In most humoral immune responses, antibodies of different classes are generated that possess identical antigen specificities. Each class appears in a specific chronologic order in response to the immunogen (immunizing antigen). For instance, antibodies of the IgM class normally precede molecules of the IgG class. The transition from the synthesis of one class to another is designated class or isotype switching. Switching involves the combining of a given immunoglobulin light chain with different heavy chains. Whereas a newly synthesized light chain will initially be mated with a μ chain to generate a specific IgM molecule, over time the same antigen-specific light chain will be mated with a γ chain. This γ chain will, however, possess an identical VH region to that of the μ chain, thus generating an IgG whose antigen specificity is identical to that of the original IgM molecule. The same light chain can also combine with an α heavy chain, again containing the identical VH region, to form an IgA molecule with identical antigen specificity. Immunoglobulin molecules of different classes that possess identical variable domains and antigen specificity are said to share an idiotype. (Idiotypes are the antigenic determinants formed by the specific amino acids in the hypervariable regions.)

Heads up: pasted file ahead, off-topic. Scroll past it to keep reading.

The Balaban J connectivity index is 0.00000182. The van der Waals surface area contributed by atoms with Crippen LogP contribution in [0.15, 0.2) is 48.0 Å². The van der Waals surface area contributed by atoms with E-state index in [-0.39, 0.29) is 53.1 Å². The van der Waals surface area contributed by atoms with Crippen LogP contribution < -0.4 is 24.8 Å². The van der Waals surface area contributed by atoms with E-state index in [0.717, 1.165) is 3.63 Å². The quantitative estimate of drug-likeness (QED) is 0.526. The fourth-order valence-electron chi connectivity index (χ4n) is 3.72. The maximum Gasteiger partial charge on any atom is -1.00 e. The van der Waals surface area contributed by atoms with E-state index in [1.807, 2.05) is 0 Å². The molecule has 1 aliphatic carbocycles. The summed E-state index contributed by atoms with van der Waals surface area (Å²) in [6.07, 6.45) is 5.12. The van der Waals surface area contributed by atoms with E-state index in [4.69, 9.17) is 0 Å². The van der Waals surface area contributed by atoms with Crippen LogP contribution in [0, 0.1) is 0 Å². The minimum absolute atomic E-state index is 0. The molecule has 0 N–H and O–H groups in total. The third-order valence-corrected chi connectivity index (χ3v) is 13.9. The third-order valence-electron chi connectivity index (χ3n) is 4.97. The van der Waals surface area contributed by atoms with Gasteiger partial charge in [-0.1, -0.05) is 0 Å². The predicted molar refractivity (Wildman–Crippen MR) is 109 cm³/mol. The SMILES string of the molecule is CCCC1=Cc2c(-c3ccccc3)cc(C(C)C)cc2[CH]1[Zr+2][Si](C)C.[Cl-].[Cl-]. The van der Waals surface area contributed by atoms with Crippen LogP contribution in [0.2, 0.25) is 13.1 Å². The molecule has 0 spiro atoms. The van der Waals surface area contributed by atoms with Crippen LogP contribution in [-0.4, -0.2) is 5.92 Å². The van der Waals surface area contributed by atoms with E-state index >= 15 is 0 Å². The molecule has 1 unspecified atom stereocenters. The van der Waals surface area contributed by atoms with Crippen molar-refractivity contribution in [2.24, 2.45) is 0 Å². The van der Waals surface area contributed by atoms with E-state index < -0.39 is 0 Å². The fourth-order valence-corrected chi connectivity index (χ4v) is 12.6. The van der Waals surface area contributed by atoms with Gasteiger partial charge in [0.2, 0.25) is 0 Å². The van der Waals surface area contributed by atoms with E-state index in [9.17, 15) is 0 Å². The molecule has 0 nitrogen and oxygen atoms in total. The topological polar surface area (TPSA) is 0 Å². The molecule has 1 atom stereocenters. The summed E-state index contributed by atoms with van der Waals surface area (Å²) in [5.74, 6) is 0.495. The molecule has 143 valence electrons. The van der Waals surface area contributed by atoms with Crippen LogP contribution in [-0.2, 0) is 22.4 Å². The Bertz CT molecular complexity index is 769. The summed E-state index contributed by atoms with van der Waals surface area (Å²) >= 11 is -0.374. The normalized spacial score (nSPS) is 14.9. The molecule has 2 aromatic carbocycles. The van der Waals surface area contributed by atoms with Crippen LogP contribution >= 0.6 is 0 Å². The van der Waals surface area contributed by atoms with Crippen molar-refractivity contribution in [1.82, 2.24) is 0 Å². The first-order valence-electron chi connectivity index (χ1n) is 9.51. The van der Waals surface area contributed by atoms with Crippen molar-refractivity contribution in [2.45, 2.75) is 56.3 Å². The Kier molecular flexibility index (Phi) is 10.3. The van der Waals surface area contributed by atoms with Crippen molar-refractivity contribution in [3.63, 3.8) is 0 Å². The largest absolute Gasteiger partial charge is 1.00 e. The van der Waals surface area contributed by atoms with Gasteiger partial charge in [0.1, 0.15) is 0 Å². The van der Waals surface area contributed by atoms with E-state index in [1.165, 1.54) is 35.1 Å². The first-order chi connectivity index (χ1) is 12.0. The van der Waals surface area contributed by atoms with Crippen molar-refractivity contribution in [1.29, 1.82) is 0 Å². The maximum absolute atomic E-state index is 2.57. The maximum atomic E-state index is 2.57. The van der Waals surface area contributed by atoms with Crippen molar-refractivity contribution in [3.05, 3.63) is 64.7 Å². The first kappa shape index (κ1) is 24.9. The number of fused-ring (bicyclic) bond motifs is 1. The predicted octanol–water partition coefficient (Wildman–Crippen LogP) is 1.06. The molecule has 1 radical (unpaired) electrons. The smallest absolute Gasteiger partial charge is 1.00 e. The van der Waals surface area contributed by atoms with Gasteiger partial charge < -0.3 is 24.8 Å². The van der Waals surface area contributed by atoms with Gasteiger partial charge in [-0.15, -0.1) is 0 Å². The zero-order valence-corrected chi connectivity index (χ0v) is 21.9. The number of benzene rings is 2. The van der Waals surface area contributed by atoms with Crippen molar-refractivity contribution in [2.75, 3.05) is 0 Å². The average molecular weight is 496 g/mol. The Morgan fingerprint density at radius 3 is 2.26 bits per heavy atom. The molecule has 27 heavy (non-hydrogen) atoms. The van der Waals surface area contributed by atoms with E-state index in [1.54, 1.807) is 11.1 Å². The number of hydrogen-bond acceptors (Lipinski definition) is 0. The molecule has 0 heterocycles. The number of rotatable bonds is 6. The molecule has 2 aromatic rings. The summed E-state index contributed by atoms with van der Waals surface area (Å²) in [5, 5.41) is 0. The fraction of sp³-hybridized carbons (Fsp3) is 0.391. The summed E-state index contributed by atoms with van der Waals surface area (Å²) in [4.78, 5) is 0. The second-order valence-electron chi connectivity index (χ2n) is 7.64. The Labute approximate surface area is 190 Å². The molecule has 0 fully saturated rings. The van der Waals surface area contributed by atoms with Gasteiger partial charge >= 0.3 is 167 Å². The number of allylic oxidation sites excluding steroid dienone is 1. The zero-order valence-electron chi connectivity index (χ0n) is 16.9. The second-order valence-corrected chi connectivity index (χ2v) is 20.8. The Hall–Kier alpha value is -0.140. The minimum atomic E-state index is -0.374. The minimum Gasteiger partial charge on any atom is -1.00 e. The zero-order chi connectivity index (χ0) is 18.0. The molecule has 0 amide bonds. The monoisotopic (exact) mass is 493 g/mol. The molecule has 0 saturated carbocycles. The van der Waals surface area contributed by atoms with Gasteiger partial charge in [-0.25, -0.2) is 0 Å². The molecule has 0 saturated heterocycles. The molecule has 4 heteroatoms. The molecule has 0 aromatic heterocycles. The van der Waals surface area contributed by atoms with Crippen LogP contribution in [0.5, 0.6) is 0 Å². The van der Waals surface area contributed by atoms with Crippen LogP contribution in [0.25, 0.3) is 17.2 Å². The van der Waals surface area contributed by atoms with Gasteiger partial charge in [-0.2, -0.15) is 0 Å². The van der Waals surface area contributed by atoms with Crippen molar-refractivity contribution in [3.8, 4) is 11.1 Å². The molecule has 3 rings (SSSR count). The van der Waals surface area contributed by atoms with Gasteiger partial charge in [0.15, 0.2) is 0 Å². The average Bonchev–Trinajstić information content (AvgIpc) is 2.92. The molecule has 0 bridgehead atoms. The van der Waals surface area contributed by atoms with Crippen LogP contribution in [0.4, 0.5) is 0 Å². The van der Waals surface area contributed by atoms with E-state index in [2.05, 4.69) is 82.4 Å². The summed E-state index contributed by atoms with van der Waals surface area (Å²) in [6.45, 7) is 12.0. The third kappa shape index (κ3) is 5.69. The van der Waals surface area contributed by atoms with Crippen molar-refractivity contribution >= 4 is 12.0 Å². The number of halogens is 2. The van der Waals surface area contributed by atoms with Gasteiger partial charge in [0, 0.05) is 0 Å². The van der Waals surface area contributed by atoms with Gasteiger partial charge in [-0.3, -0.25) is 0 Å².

Monoclonal Antibodies Are an Important Research Tool